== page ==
Virginia Chapter
National Organization for Women

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Thursday, August 13th is Black Women’s Equal Pay DayThat means Black women had to work all of 2019 and until this day in 2020 to catch up to what white, non-Hispanic men earned in 2019 alone. Black women earn 62 cents for every dollar earned by white, non-Hispanic men. Or we can look at it another way: it takes 1 year plus an additional 226 days for Black women to get equal pay.
As allies for racial justice, our immediate challenge is to spread awareness of this injustice. Join NOW and our allies in the campaign to raise awareness of the pay gap and its negative effect on Black women and families. We invite you to the Facebook live discussion at 10 am Thursday on race and economic theft with national experts and advocates. 
You may also want to take part in a twitter storm Thursday, from 2 to 3 pm. See the toolkit with tweets and other media.
The statistics show the deep reach of institutional racism as it affects the ability to earn a living. On average, Black women are paid 38% less than white men. Lower earnings for Black women means less money for their families, especially since more than 80% of Black mothers are the main breadwinners for their households. When they’re paid less, it impacts their ability to buy groceries, pay for childcare, afford rent and tuition … all the costs that go into supporting a family.
Black women are subject to biases for being women and biases for being people of color. We see this double discrimination in the pay gap. Not only are Black women on average paid 38% less than white men, they are paid 21% less than white women.
Too many people don’t know that Black women are paid less. More than 30 percent of Americans are not aware that, on average, Black women are paid less than white men. And 50% of Americans—as well as 45% of hiring managers—think Black women and white women are paid equally.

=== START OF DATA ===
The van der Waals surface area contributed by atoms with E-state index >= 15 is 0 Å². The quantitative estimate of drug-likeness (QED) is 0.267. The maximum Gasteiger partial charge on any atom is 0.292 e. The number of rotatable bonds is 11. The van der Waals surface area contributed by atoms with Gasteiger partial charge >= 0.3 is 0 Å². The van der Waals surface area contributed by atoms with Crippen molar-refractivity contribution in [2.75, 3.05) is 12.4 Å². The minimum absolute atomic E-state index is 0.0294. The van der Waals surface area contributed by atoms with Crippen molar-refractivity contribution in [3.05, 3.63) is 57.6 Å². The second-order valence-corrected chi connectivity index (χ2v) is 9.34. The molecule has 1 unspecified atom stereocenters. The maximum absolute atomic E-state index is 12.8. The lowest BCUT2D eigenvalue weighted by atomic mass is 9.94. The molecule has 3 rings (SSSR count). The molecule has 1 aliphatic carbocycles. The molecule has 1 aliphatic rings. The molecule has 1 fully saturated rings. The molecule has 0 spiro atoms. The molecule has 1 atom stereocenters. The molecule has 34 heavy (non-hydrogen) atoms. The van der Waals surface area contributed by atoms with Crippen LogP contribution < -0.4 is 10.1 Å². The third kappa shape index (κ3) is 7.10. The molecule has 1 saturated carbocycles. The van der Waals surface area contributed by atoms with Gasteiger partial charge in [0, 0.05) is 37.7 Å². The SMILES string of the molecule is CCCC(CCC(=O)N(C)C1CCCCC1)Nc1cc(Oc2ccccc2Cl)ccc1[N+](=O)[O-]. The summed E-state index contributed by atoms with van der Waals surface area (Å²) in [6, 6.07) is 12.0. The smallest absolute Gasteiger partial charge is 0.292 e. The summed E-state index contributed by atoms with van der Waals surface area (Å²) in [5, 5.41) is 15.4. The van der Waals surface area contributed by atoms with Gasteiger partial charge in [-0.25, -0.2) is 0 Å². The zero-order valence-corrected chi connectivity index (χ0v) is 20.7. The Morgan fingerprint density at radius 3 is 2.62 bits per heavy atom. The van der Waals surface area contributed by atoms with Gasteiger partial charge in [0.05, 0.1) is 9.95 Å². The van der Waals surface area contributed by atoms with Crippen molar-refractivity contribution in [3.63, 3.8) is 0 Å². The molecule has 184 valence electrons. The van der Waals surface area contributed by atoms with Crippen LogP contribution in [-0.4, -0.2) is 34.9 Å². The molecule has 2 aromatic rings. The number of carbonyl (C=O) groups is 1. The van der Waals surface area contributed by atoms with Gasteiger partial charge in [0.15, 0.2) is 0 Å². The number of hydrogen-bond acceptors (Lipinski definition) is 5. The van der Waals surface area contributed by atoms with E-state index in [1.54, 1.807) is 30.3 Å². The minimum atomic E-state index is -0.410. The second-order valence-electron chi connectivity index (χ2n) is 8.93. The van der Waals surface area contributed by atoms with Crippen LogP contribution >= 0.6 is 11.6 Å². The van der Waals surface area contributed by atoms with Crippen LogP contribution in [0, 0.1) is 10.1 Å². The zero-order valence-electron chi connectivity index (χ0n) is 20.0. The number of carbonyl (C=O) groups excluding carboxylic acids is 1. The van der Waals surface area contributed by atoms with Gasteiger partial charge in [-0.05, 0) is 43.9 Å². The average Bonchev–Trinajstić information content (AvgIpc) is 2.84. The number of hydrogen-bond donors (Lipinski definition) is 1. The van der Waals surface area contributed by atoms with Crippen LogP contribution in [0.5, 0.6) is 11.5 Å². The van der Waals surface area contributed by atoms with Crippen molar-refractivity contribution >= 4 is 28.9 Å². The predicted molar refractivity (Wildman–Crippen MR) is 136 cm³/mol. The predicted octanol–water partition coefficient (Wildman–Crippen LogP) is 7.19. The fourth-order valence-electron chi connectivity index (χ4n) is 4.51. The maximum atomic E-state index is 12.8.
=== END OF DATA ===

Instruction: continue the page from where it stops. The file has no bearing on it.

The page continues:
People are overly optimistic about the state of Black women. About half of white men think obstacles to advancement for Black women are gone, but only 14% of Black women agree. 
Moreover, nearly 70% of people who are not Black think that racism, sexism or both are uncommon in their company—yet 64% of Black women say they’ve experienced discrimination at work. 
Any way you look at it, there’s a pay gap for Black women. Even when you control for factors like education, experience, location, and occupation, the pay gap still exists. And the gap actually widens for Black women with more education.
The pay gap that Black women face amounts to almost $870,000 lost over the course of a typical career. Each woman’s extra annual earnings would pay for: 
• Three years worth of groceries 
• Twenty-two months worth of rent 
• Two and a half years of child care
• Or the full cost of tuition and fees for a two-year community college.
As allies for racial justice, our immediate challenge is to spread awareness of this injustice.
Thanks to everyone who helps in raising awareness.